Species: Son of Adam
Home: Cair Paravel
Physical Description: None
Tools: The instruments he uses to take soundings aboard the Dawn Treader
First Appearance: The Voyage of the Dawn Treader, Ch. 2 (1952)
~ The Voyage of the Dawn Treader ~ (1952)Edmund, Lucy, and Eustace when Caspian orders Rynelf to bring them some spiced wine after they are pulled from the ocean. Rynelf stays aboard the Dawn Treader during most of the adventures, but he experiences some himself when they sail to the Dark Island. When Rynelf is confronted with his living nightmares, he says he can hear "them crawling up the side of the ship." But when Aslan saves them, Rynelf is the first to see the tiny speck of light ahead, and he is also the first to laugh at himself for being a fool at the Dark Island. On Ramandu's Island, Rynelf gives a speech to the men who want to give up the voyage, telling them how much they would regret sailing this far but not continuing on to the end of the world. When they reach the end of the world and Caspian announces that he will not be returning to Narnia, but rather sailing on with Reepicheep, Rynelf is among those who stand up to Caspian to forbid him to do this. After Aslan appears to Caspian, they turn around and sail back to Narnia with Caspian still their king.
Rynelf is a loyal sailor aboard the Dawn Treader and his job is to take soundings (measuring the depth of the ocean). He is respected by the crew and this allows him to step out and make a crucial speech when the sailors were wavering in their loyalty on Ramandu's Island. Rynelf demonstrates his loyalty as a friend and subject to Caspian when he opposes Caspian's selfish decision to sail on with Reepicheep to the end of the world. Though Caspian is his king, Rynelf is not afraid to stand up to Caspian when he sees the king making a poor decision. Rynelf is reliable, unselfish, and committed to the good of all those sailing on the Dawn Treader.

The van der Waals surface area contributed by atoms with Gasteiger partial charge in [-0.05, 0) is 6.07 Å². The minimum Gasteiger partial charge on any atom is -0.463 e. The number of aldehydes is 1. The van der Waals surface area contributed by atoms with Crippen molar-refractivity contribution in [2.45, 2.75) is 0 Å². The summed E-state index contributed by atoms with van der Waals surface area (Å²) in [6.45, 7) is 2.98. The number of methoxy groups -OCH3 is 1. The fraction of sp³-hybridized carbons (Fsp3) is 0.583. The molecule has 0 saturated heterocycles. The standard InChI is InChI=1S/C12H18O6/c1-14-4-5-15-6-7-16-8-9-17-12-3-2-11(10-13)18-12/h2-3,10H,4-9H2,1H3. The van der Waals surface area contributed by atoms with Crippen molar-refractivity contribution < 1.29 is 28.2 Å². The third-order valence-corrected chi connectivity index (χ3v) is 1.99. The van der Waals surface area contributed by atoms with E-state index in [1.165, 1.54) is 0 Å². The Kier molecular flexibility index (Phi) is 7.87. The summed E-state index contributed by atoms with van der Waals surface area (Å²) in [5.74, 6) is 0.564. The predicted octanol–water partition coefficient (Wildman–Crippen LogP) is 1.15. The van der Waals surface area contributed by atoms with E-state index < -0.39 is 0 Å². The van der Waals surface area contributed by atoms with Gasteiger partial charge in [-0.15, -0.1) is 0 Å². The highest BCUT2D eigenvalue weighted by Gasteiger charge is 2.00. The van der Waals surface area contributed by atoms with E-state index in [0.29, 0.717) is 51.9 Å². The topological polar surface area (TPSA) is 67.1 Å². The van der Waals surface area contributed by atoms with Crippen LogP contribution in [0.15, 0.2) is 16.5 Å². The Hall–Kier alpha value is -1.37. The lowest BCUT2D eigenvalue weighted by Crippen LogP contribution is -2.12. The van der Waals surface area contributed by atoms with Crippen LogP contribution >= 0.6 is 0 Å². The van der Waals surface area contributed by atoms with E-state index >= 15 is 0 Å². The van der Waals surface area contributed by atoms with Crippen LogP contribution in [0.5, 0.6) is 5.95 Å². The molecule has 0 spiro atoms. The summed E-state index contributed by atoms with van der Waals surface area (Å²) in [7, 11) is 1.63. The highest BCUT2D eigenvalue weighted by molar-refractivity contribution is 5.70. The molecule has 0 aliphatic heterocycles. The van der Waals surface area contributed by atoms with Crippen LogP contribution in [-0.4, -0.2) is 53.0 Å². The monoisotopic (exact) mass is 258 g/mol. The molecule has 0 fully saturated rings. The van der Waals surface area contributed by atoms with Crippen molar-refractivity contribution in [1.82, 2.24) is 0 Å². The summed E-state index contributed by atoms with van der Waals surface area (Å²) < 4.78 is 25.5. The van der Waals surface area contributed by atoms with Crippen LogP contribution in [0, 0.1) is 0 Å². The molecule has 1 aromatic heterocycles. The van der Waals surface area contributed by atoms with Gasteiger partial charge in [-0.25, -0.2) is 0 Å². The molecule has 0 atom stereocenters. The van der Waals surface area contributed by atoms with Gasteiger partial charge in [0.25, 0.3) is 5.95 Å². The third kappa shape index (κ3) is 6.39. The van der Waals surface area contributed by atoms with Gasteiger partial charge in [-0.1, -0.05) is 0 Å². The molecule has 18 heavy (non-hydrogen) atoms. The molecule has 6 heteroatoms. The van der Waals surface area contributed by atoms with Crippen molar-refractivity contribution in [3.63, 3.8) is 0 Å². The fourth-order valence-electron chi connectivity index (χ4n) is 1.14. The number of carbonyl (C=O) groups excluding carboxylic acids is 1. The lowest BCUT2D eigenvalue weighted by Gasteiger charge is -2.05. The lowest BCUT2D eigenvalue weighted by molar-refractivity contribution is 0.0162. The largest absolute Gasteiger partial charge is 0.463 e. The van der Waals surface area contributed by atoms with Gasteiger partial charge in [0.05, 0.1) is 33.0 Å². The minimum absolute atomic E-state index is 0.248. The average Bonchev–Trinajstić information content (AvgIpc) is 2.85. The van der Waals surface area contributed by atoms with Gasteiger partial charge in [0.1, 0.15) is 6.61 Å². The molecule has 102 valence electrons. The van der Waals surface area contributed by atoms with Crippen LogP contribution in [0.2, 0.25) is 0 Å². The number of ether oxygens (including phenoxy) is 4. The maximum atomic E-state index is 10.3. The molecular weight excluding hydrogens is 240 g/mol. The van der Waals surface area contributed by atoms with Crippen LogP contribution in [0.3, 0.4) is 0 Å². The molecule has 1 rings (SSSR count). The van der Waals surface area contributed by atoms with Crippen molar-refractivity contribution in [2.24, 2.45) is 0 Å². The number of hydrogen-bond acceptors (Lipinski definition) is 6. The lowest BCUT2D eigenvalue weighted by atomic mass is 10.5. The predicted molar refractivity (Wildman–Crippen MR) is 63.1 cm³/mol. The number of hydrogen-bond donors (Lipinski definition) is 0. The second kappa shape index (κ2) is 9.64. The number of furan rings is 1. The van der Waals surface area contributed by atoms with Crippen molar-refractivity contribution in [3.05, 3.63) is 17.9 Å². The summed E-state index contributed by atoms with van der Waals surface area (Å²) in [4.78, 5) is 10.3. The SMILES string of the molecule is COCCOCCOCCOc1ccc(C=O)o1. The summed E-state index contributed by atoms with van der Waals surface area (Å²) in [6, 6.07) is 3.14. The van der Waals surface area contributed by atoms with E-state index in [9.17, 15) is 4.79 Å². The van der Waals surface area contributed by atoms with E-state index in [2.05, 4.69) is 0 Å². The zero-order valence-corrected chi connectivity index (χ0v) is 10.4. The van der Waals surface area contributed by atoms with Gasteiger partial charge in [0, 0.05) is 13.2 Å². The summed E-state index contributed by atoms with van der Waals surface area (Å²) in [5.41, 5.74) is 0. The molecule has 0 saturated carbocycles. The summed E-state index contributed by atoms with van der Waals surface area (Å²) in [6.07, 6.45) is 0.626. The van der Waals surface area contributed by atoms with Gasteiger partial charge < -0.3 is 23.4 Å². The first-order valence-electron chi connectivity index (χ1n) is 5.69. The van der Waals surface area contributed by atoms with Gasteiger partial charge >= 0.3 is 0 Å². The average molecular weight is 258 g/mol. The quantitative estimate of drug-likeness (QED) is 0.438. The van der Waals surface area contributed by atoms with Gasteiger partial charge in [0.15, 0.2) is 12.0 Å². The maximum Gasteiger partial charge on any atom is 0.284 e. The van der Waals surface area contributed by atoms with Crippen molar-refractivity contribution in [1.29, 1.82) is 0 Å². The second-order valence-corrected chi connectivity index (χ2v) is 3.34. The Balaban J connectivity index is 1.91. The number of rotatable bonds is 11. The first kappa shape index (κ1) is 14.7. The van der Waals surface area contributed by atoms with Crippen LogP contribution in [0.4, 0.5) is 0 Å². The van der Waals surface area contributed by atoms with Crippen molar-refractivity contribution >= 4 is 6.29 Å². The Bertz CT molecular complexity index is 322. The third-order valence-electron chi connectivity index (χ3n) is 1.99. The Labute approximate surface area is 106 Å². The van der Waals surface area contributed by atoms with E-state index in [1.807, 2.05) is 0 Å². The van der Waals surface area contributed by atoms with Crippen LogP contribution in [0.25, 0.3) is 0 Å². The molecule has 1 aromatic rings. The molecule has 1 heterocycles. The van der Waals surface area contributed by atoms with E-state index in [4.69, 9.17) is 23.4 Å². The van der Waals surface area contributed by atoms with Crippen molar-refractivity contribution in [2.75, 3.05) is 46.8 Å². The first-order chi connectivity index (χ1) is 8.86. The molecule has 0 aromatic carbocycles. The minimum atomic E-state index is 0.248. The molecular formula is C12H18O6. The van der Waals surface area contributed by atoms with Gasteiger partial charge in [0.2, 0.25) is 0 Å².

- "Your Majesties and gentlemen and ladies all, there's just one thing I want to say. There's not one of us chaps as was pressed on this journey. We're volunteers. And there's some here that are looking very hard at that table and thinking about king's feasts who were talking very loud about adventures on the day we sailed from Cair Paravel, and swearing they wouldn't come home till we'd found the end of the world. And there were some standing on the quay who would have given all they had to come with us. It was thought a finer thing then to have a cabin-boy's berth on the Dawn Treader than to wear a knight's belt. I don't know if you get the hang of what I'm saying. But what I mean is that I think chaps who set out like us will look as silly as—as those Dufflepuds—if we come home and say we got to the beginning of the world's end and hadn't the heart to go further." (VDT, Ch. 14)
- Philip Sherlock: Focus on the Family Radio Theater, 1999 – 2002